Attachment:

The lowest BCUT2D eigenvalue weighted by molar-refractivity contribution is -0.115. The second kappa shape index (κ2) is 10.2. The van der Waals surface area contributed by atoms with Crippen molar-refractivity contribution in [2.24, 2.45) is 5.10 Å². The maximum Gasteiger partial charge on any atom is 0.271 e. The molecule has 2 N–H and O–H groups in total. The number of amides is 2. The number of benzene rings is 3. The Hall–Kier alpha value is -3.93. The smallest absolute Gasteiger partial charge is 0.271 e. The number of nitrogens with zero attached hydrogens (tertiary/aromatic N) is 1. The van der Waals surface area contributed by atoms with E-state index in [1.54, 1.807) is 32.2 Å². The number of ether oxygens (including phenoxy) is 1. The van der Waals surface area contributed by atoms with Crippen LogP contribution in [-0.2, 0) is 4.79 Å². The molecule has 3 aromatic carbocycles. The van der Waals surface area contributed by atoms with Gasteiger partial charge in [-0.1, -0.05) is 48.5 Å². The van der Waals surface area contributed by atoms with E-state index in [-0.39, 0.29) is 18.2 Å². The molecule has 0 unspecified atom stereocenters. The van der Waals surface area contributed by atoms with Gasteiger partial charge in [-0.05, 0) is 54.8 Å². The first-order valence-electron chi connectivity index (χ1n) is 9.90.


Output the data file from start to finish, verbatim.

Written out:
The lowest BCUT2D eigenvalue weighted by molar-refractivity contribution is -0.115. The second kappa shape index (κ2) is 10.2. The van der Waals surface area contributed by atoms with Crippen molar-refractivity contribution in [2.24, 2.45) is 5.10 Å². The maximum Gasteiger partial charge on any atom is 0.271 e. The molecule has 2 N–H and O–H groups in total. The number of amides is 2. The number of benzene rings is 3. The Hall–Kier alpha value is -3.93. The smallest absolute Gasteiger partial charge is 0.271 e. The number of nitrogens with zero attached hydrogens (tertiary/aromatic N) is 1. The van der Waals surface area contributed by atoms with E-state index in [1.54, 1.807) is 32.2 Å². The number of ether oxygens (including phenoxy) is 1. The van der Waals surface area contributed by atoms with Crippen LogP contribution in [-0.2, 0) is 4.79 Å². The molecule has 3 aromatic carbocycles. The van der Waals surface area contributed by atoms with Gasteiger partial charge in [-0.1, -0.05) is 48.5 Å². The van der Waals surface area contributed by atoms with E-state index in [-0.39, 0.29) is 18.2 Å². The molecule has 0 unspecified atom stereocenters. The van der Waals surface area contributed by atoms with Gasteiger partial charge in [-0.05, 0) is 54.8 Å². The first-order valence-electron chi connectivity index (χ1n) is 9.90.